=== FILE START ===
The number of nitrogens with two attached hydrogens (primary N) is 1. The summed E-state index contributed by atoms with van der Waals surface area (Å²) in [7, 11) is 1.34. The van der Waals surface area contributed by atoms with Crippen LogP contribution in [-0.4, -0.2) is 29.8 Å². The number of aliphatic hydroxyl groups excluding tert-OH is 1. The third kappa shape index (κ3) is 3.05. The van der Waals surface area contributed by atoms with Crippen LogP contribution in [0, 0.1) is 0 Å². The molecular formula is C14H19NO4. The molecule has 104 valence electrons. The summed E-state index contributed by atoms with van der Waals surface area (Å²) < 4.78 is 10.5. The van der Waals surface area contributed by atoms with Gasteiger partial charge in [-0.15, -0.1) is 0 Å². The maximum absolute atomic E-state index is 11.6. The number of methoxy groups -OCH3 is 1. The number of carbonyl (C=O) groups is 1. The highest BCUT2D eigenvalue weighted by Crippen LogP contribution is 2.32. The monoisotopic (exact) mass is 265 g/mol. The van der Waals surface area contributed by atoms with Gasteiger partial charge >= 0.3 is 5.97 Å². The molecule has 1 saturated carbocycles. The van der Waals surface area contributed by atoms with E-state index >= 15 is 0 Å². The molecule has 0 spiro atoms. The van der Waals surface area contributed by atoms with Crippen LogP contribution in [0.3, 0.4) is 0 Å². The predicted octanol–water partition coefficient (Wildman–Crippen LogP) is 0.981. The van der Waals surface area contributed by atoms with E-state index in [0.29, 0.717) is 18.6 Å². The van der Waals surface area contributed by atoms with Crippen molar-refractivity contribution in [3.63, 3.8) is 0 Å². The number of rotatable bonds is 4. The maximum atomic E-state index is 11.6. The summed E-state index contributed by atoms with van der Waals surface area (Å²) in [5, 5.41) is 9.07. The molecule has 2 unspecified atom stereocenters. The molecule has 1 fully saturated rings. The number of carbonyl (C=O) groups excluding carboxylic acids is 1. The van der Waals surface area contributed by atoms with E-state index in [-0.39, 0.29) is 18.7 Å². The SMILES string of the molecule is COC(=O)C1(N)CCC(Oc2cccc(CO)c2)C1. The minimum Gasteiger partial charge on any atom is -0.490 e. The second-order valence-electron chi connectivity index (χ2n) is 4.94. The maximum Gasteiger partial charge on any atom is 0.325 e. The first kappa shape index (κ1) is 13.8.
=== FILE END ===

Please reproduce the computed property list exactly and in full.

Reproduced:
The number of nitrogens with two attached hydrogens (primary N) is 1. The summed E-state index contributed by atoms with van der Waals surface area (Å²) in [7, 11) is 1.34. The van der Waals surface area contributed by atoms with Crippen LogP contribution in [-0.4, -0.2) is 29.8 Å². The number of aliphatic hydroxyl groups excluding tert-OH is 1. The third kappa shape index (κ3) is 3.05. The van der Waals surface area contributed by atoms with Crippen LogP contribution in [0, 0.1) is 0 Å². The molecular formula is C14H19NO4. The molecule has 104 valence electrons. The summed E-state index contributed by atoms with van der Waals surface area (Å²) < 4.78 is 10.5. The van der Waals surface area contributed by atoms with Gasteiger partial charge in [-0.15, -0.1) is 0 Å². The maximum absolute atomic E-state index is 11.6. The number of methoxy groups -OCH3 is 1. The number of carbonyl (C=O) groups is 1. The highest BCUT2D eigenvalue weighted by Crippen LogP contribution is 2.32. The monoisotopic (exact) mass is 265 g/mol. The van der Waals surface area contributed by atoms with Gasteiger partial charge >= 0.3 is 5.97 Å². The molecule has 1 saturated carbocycles. The van der Waals surface area contributed by atoms with E-state index >= 15 is 0 Å². The molecule has 0 spiro atoms. The van der Waals surface area contributed by atoms with Crippen LogP contribution in [0.3, 0.4) is 0 Å². The predicted octanol–water partition coefficient (Wildman–Crippen LogP) is 0.981. The van der Waals surface area contributed by atoms with E-state index in [0.29, 0.717) is 18.6 Å². The van der Waals surface area contributed by atoms with Crippen molar-refractivity contribution in [3.63, 3.8) is 0 Å². The number of rotatable bonds is 4. The maximum atomic E-state index is 11.6. The summed E-state index contributed by atoms with van der Waals surface area (Å²) in [5, 5.41) is 9.07. The molecule has 2 unspecified atom stereocenters. The molecule has 1 fully saturated rings. The number of carbonyl (C=O) groups excluding carboxylic acids is 1. The van der Waals surface area contributed by atoms with E-state index in [-0.39, 0.29) is 18.7 Å². The SMILES string of the molecule is COC(=O)C1(N)CCC(Oc2cccc(CO)c2)C1. The minimum Gasteiger partial charge on any atom is -0.490 e. The second-order valence-electron chi connectivity index (χ2n) is 4.94. The maximum Gasteiger partial charge on any atom is 0.325 e. The first kappa shape index (κ1) is 13.8.